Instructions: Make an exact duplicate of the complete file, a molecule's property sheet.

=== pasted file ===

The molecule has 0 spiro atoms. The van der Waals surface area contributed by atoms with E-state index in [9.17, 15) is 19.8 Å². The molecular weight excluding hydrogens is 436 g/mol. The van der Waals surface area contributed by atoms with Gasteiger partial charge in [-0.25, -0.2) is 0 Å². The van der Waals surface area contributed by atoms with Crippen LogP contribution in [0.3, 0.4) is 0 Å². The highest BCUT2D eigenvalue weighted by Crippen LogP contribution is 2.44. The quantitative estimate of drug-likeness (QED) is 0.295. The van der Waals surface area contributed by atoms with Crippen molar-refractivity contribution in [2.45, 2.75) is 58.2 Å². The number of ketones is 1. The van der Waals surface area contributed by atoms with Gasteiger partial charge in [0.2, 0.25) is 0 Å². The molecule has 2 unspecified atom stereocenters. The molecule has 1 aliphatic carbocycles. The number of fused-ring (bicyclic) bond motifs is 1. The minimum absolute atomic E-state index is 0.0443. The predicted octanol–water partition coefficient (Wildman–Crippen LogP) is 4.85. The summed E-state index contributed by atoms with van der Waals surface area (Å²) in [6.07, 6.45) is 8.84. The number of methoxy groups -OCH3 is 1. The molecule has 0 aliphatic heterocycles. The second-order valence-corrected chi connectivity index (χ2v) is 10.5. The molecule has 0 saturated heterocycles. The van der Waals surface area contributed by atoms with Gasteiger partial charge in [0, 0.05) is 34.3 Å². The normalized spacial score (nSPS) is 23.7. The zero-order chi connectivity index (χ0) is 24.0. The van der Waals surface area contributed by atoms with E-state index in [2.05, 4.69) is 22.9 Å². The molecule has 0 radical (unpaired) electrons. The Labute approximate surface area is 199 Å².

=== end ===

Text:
The molecule has 0 spiro atoms. The van der Waals surface area contributed by atoms with E-state index in [9.17, 15) is 19.8 Å². The molecular weight excluding hydrogens is 436 g/mol. The van der Waals surface area contributed by atoms with Gasteiger partial charge in [-0.25, -0.2) is 0 Å². The van der Waals surface area contributed by atoms with Crippen LogP contribution in [0.3, 0.4) is 0 Å². The highest BCUT2D eigenvalue weighted by Crippen LogP contribution is 2.44. The quantitative estimate of drug-likeness (QED) is 0.295. The van der Waals surface area contributed by atoms with Crippen molar-refractivity contribution in [2.45, 2.75) is 58.2 Å². The number of ketones is 1. The van der Waals surface area contributed by atoms with Gasteiger partial charge in [0.2, 0.25) is 0 Å². The molecule has 2 unspecified atom stereocenters. The molecule has 1 aliphatic carbocycles. The number of fused-ring (bicyclic) bond motifs is 1. The minimum absolute atomic E-state index is 0.0443. The predicted octanol–water partition coefficient (Wildman–Crippen LogP) is 4.85. The summed E-state index contributed by atoms with van der Waals surface area (Å²) in [6.07, 6.45) is 8.84. The number of methoxy groups -OCH3 is 1. The molecule has 0 aliphatic heterocycles. The second-order valence-corrected chi connectivity index (χ2v) is 10.5. The molecule has 0 saturated heterocycles. The van der Waals surface area contributed by atoms with Gasteiger partial charge in [0, 0.05) is 34.3 Å². The normalized spacial score (nSPS) is 23.7. The zero-order chi connectivity index (χ0) is 24.0. The van der Waals surface area contributed by atoms with E-state index in [2.05, 4.69) is 22.9 Å². The molecule has 0 radical (unpaired) electrons. The Labute approximate surface area is 199 Å².